Displacement and land administration

J. Potel, P. van der Molen, L.G.J. Boerboom, D. Todorovski, W.T. de Vries

Research output: Chapter in Book/Report/Conference proceedingChapterAcademicpeer-review

2 Citations (Scopus)
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Abstract

Serious conflicts tend to lead to both significant displacements of people and competing claims over land. Forced displacement, due to the involvement of arms, disrupts the relation that people have with their land, leaving them with no other choice than to leave their land behind for their own safety. However, the temporary disruption has long-lasting or even permanent effects in land tenure or even in the formal land administration as a whole. The vacated land is occupied by secondary and successive occupants, sometimes with the consent and under the direction of authorities. After the conflict, when original tenants return a conflict of interests emerges because of overlapping interests and conflicting claims, which may each be regarded as legitimate under successive administrations. On top of that, returning refugees—people who flee their homes for their safety and cross the border of their country—often find their original properties destroyed, leaving them with little proof or evidence to justify their claims.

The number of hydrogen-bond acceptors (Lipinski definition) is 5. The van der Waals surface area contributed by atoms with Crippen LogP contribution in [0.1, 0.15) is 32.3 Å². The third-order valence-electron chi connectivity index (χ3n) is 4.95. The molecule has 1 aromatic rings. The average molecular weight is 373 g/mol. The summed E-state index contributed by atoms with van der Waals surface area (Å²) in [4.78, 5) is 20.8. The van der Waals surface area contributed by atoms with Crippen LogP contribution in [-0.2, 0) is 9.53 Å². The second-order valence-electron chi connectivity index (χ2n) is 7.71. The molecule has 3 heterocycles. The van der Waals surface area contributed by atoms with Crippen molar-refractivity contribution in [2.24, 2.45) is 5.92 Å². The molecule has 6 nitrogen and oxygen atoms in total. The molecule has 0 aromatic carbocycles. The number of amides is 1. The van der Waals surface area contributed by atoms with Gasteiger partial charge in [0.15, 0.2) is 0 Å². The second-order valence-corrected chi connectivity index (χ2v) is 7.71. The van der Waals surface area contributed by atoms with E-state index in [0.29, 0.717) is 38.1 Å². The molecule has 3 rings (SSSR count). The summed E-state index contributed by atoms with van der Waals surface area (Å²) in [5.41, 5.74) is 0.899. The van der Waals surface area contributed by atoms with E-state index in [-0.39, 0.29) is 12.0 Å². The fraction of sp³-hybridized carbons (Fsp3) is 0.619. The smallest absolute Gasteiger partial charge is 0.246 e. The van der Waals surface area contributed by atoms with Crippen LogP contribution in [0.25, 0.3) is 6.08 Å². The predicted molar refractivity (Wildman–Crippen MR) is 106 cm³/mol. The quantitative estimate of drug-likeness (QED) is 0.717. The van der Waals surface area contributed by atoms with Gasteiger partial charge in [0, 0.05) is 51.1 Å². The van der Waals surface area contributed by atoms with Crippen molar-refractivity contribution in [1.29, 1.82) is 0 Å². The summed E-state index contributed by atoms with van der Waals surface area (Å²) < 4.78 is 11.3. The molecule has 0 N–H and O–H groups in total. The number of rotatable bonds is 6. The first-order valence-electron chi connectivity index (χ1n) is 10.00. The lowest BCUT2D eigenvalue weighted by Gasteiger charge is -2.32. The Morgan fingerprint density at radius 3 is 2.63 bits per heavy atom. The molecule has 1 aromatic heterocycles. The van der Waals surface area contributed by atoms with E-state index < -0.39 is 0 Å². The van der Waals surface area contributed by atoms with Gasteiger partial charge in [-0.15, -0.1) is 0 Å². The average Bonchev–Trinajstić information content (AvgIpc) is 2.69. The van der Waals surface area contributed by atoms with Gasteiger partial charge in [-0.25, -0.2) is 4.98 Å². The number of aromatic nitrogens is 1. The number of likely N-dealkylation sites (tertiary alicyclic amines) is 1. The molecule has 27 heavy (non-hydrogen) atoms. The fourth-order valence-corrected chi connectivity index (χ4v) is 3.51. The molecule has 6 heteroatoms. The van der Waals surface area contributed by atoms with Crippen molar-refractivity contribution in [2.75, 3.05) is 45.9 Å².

Original languageEnglish
Title of host publicationAdvances in responsible land administration
EditorsJ.A. Zevenbergen, W.T. de Vries, R.M. Bennett
Place of PublicationBoca Raton
PublisherCRC Press (Taylor & Francis)
Chapter14
Pages235-250
ISBN (Electronic)978-0-4291-7414-8
ISBN (Print)978-1-4987-1961-2
DOIs
Publication statusPublished - 2015

Keywords

  • 2023 OA procedure

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